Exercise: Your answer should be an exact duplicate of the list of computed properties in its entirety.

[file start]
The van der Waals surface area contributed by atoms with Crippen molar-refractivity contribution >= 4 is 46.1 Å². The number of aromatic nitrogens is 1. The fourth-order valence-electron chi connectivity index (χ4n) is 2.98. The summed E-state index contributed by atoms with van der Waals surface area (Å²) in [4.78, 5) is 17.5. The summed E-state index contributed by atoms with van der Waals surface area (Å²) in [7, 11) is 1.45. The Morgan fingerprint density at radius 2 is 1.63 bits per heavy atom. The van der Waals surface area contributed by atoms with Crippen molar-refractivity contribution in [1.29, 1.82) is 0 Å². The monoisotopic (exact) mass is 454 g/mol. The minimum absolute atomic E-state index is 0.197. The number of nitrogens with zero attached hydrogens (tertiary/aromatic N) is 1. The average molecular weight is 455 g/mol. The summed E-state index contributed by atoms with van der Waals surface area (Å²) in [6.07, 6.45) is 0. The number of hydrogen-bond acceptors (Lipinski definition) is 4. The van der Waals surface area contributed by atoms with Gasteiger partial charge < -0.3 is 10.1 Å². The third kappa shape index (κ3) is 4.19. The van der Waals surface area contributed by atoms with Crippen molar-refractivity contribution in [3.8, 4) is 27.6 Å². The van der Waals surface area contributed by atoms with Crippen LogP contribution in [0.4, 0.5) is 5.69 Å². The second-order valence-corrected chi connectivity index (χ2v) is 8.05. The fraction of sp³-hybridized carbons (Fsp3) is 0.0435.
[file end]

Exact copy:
The van der Waals surface area contributed by atoms with Crippen molar-refractivity contribution >= 4 is 46.1 Å². The number of aromatic nitrogens is 1. The fourth-order valence-electron chi connectivity index (χ4n) is 2.98. The summed E-state index contributed by atoms with van der Waals surface area (Å²) in [4.78, 5) is 17.5. The summed E-state index contributed by atoms with van der Waals surface area (Å²) in [7, 11) is 1.45. The Morgan fingerprint density at radius 2 is 1.63 bits per heavy atom. The van der Waals surface area contributed by atoms with Crippen molar-refractivity contribution in [1.29, 1.82) is 0 Å². The monoisotopic (exact) mass is 454 g/mol. The minimum absolute atomic E-state index is 0.197. The number of nitrogens with zero attached hydrogens (tertiary/aromatic N) is 1. The average molecular weight is 455 g/mol. The summed E-state index contributed by atoms with van der Waals surface area (Å²) in [6.07, 6.45) is 0. The number of hydrogen-bond acceptors (Lipinski definition) is 4. The van der Waals surface area contributed by atoms with Gasteiger partial charge < -0.3 is 10.1 Å². The third kappa shape index (κ3) is 4.19. The van der Waals surface area contributed by atoms with Crippen molar-refractivity contribution in [3.8, 4) is 27.6 Å². The van der Waals surface area contributed by atoms with Crippen LogP contribution in [0.4, 0.5) is 5.69 Å². The second-order valence-corrected chi connectivity index (χ2v) is 8.05. The fraction of sp³-hybridized carbons (Fsp3) is 0.0435.